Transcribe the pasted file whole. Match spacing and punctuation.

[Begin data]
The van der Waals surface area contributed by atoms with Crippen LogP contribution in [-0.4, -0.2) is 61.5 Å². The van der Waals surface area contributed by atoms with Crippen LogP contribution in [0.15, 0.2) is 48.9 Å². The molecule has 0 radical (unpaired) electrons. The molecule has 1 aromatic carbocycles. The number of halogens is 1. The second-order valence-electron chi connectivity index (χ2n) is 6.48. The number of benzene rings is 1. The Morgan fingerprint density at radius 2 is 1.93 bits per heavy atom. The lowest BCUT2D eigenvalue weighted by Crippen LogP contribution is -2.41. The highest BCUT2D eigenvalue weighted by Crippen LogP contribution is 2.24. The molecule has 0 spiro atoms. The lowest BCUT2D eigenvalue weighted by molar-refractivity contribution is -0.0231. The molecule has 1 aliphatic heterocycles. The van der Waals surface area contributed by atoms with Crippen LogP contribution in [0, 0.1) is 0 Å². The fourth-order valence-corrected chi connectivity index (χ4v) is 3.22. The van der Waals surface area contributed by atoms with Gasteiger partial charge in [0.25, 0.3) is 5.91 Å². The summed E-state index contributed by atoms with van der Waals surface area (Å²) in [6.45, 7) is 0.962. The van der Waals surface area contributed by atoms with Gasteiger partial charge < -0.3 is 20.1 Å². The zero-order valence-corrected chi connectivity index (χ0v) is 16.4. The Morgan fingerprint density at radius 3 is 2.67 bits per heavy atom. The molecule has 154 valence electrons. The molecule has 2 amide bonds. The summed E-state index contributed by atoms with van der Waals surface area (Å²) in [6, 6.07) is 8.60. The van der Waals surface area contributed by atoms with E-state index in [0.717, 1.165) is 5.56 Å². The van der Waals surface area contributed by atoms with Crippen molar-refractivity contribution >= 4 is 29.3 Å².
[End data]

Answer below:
The van der Waals surface area contributed by atoms with Crippen LogP contribution in [-0.4, -0.2) is 61.5 Å². The van der Waals surface area contributed by atoms with Crippen LogP contribution in [0.15, 0.2) is 48.9 Å². The molecule has 0 radical (unpaired) electrons. The molecule has 1 aromatic carbocycles. The number of halogens is 1. The second-order valence-electron chi connectivity index (χ2n) is 6.48. The number of benzene rings is 1. The Morgan fingerprint density at radius 2 is 1.93 bits per heavy atom. The lowest BCUT2D eigenvalue weighted by Crippen LogP contribution is -2.41. The highest BCUT2D eigenvalue weighted by Crippen LogP contribution is 2.24. The molecule has 0 spiro atoms. The lowest BCUT2D eigenvalue weighted by molar-refractivity contribution is -0.0231. The molecule has 1 aliphatic heterocycles. The van der Waals surface area contributed by atoms with Crippen LogP contribution in [0, 0.1) is 0 Å². The fourth-order valence-corrected chi connectivity index (χ4v) is 3.22. The van der Waals surface area contributed by atoms with Gasteiger partial charge in [0.25, 0.3) is 5.91 Å². The summed E-state index contributed by atoms with van der Waals surface area (Å²) in [6.45, 7) is 0.962. The van der Waals surface area contributed by atoms with Gasteiger partial charge < -0.3 is 20.1 Å². The zero-order valence-corrected chi connectivity index (χ0v) is 16.4. The Morgan fingerprint density at radius 3 is 2.67 bits per heavy atom. The molecule has 154 valence electrons. The molecule has 2 amide bonds. The summed E-state index contributed by atoms with van der Waals surface area (Å²) in [6, 6.07) is 8.60. The van der Waals surface area contributed by atoms with E-state index in [0.717, 1.165) is 5.56 Å². The van der Waals surface area contributed by atoms with Crippen molar-refractivity contribution >= 4 is 29.3 Å².